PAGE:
Spanish Ryanair Cabin Crew Call For Six-Day Strike Action

Ryanair Cabin Crew, based in Spain, have called for a six-day strike later this month after pay talks collapsed.

Union officials for the USO and SITCPLA announced at a press conference on Monday that the walkout could take place from June 24 to July 2.

Ryanair’s Spanish based crew are unhappy over pay and poor working conditions. (Photo: Ryanair)

‘Acting In Bad Faith’

USO and STCPLA said in a joint statement that Ryanair lacked commitment to dialogue and accused the airline of acting in bad faith.

Negotiations on a collective agreement made “almost made no progress” due to the unions’ “unrealistic demands and refusal to meaningfully engage,” a letter from Ryanair said following the failed talks.

Both union parties have said that after their demands for higher pay were not met, they have “no other option” but to carry out strike action.

Network Disruption

The action in Spain could also filter through to the airline’s other bases in Belgium, France, Italy and Portugal if the airline does not negotiate with SITCPLA.

At this point, there has been no talks of a walkout in the UK. However, as many flights to the UK originate from Spanish bases, it could significantly impact the airline’s bucket-and-spade flights during a peak period.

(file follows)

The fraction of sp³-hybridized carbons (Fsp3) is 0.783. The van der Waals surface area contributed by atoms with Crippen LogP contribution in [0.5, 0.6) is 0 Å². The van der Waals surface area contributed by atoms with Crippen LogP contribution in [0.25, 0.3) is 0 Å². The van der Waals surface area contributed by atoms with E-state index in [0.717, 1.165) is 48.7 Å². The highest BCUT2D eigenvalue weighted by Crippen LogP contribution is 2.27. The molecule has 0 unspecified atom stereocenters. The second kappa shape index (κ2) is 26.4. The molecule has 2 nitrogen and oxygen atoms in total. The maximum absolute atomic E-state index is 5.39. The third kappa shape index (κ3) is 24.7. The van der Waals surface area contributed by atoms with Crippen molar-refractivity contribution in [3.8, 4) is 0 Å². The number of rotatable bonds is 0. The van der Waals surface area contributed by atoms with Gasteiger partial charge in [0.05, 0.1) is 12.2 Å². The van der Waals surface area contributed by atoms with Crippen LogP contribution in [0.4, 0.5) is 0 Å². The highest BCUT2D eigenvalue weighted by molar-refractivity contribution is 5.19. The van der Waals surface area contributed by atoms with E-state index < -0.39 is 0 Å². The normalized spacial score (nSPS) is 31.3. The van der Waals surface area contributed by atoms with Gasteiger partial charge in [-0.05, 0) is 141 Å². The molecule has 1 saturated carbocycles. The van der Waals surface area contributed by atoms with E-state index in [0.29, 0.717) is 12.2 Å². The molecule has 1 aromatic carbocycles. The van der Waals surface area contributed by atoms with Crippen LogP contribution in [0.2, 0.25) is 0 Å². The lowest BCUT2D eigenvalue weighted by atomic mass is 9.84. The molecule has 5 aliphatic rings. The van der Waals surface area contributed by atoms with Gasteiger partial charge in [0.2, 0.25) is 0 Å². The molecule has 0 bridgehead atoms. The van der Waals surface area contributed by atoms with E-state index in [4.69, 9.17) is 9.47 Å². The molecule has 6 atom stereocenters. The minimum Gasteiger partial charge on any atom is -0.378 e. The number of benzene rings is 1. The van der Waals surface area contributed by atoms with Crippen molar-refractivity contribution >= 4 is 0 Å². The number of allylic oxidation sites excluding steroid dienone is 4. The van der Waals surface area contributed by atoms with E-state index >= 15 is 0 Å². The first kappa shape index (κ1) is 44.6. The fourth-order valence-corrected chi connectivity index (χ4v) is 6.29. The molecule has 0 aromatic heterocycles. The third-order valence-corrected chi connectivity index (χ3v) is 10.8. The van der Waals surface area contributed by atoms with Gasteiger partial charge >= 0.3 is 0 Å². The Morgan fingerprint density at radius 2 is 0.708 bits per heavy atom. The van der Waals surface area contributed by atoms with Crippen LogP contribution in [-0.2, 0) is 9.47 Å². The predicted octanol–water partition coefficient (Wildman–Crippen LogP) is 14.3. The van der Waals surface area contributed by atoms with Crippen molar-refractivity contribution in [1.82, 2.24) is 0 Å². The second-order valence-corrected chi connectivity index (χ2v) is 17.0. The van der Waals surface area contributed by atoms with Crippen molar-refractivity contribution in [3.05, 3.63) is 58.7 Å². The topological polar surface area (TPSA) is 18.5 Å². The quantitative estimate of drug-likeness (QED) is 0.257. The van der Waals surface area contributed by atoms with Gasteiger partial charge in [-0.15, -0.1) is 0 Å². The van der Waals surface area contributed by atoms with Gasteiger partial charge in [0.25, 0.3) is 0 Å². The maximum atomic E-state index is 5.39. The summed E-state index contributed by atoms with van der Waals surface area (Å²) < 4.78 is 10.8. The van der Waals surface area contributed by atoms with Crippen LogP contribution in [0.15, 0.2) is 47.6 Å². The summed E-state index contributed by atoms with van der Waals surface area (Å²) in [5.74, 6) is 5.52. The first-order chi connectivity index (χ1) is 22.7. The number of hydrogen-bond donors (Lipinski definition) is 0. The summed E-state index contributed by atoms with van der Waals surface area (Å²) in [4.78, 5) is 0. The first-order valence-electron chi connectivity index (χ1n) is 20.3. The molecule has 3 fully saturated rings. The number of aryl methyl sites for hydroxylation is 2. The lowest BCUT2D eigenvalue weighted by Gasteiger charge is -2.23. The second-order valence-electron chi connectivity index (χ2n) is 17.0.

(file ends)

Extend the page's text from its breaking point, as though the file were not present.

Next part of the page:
A spokesperson for Ryanair said: “Ryanair has negotiated collective agreements covering 90% of our people across Europe. In recent months we have been negotiating improvements to those agreements as we work through the Covid recovery phase. Those negotiations are going well and we do not expect widespread disruption this summer.”

Ryanair claims that the strike will not be supported by its Spanish crews. (Photo: Ryanair)

“In Spain, we are pleased to have reached a collective agreement with CCOO, Spain’s largest and most representative union, delivering improvements for Spanish-based cabin crew and reinforcing Ryanair’s commitment to the welfare of its cabin crew. These announcements by the much smaller USO and SITCPLA unions are a distraction from their own failures to deliver agreements after three years of negotiations and we believe that any strikes they call will not be supported by our Spanish crews.”

The airline currently employs around 1,400 crew in Spain.

Are you Ryanair crew? Do you support the strike? Let us know your thoughts in the comments below.

© confessionsofatrolleydolly.com by Dan Air

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